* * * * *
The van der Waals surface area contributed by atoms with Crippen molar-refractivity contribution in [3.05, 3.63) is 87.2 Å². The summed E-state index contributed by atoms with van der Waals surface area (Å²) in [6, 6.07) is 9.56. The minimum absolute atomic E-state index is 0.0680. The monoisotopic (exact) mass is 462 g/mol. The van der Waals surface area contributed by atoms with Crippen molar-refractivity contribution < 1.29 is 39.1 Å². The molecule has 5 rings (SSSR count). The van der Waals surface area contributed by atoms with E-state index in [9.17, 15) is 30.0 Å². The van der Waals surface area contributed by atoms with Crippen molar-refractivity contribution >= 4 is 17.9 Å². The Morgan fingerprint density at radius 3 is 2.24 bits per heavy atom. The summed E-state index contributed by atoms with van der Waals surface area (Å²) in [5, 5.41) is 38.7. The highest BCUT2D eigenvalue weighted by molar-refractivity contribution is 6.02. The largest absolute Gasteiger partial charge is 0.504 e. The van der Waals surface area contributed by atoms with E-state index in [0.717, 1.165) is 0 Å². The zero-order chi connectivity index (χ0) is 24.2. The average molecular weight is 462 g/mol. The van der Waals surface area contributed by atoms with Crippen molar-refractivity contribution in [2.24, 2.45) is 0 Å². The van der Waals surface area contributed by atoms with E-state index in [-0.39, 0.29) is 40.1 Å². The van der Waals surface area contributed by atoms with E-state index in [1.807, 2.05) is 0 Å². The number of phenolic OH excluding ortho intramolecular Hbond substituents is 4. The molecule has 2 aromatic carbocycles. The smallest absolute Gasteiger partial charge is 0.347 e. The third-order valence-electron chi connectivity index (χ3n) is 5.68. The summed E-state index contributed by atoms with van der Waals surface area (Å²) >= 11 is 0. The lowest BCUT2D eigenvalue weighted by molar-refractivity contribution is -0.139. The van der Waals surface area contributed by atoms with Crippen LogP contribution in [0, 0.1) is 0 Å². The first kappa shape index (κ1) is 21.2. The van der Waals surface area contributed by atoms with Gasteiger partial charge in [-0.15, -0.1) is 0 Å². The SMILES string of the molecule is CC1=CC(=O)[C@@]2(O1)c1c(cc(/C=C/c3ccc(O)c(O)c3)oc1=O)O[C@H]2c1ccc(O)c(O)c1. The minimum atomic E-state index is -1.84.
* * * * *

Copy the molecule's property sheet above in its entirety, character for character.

The van der Waals surface area contributed by atoms with Crippen molar-refractivity contribution in [3.05, 3.63) is 87.2 Å². The summed E-state index contributed by atoms with van der Waals surface area (Å²) in [6, 6.07) is 9.56. The minimum absolute atomic E-state index is 0.0680. The monoisotopic (exact) mass is 462 g/mol. The van der Waals surface area contributed by atoms with Crippen molar-refractivity contribution < 1.29 is 39.1 Å². The molecule has 5 rings (SSSR count). The van der Waals surface area contributed by atoms with E-state index in [9.17, 15) is 30.0 Å². The van der Waals surface area contributed by atoms with Crippen molar-refractivity contribution >= 4 is 17.9 Å². The Morgan fingerprint density at radius 3 is 2.24 bits per heavy atom. The summed E-state index contributed by atoms with van der Waals surface area (Å²) in [5, 5.41) is 38.7. The highest BCUT2D eigenvalue weighted by molar-refractivity contribution is 6.02. The largest absolute Gasteiger partial charge is 0.504 e. The van der Waals surface area contributed by atoms with E-state index in [0.717, 1.165) is 0 Å². The zero-order chi connectivity index (χ0) is 24.2. The average molecular weight is 462 g/mol. The van der Waals surface area contributed by atoms with Crippen molar-refractivity contribution in [2.24, 2.45) is 0 Å². The van der Waals surface area contributed by atoms with E-state index in [-0.39, 0.29) is 40.1 Å². The van der Waals surface area contributed by atoms with E-state index in [1.807, 2.05) is 0 Å². The number of phenolic OH excluding ortho intramolecular Hbond substituents is 4. The molecule has 2 aromatic carbocycles. The smallest absolute Gasteiger partial charge is 0.347 e. The third-order valence-electron chi connectivity index (χ3n) is 5.68. The summed E-state index contributed by atoms with van der Waals surface area (Å²) >= 11 is 0. The lowest BCUT2D eigenvalue weighted by molar-refractivity contribution is -0.139. The van der Waals surface area contributed by atoms with Crippen LogP contribution in [0, 0.1) is 0 Å². The first kappa shape index (κ1) is 21.2. The van der Waals surface area contributed by atoms with Gasteiger partial charge in [-0.15, -0.1) is 0 Å². The SMILES string of the molecule is CC1=CC(=O)[C@@]2(O1)c1c(cc(/C=C/c3ccc(O)c(O)c3)oc1=O)O[C@H]2c1ccc(O)c(O)c1. The minimum atomic E-state index is -1.84.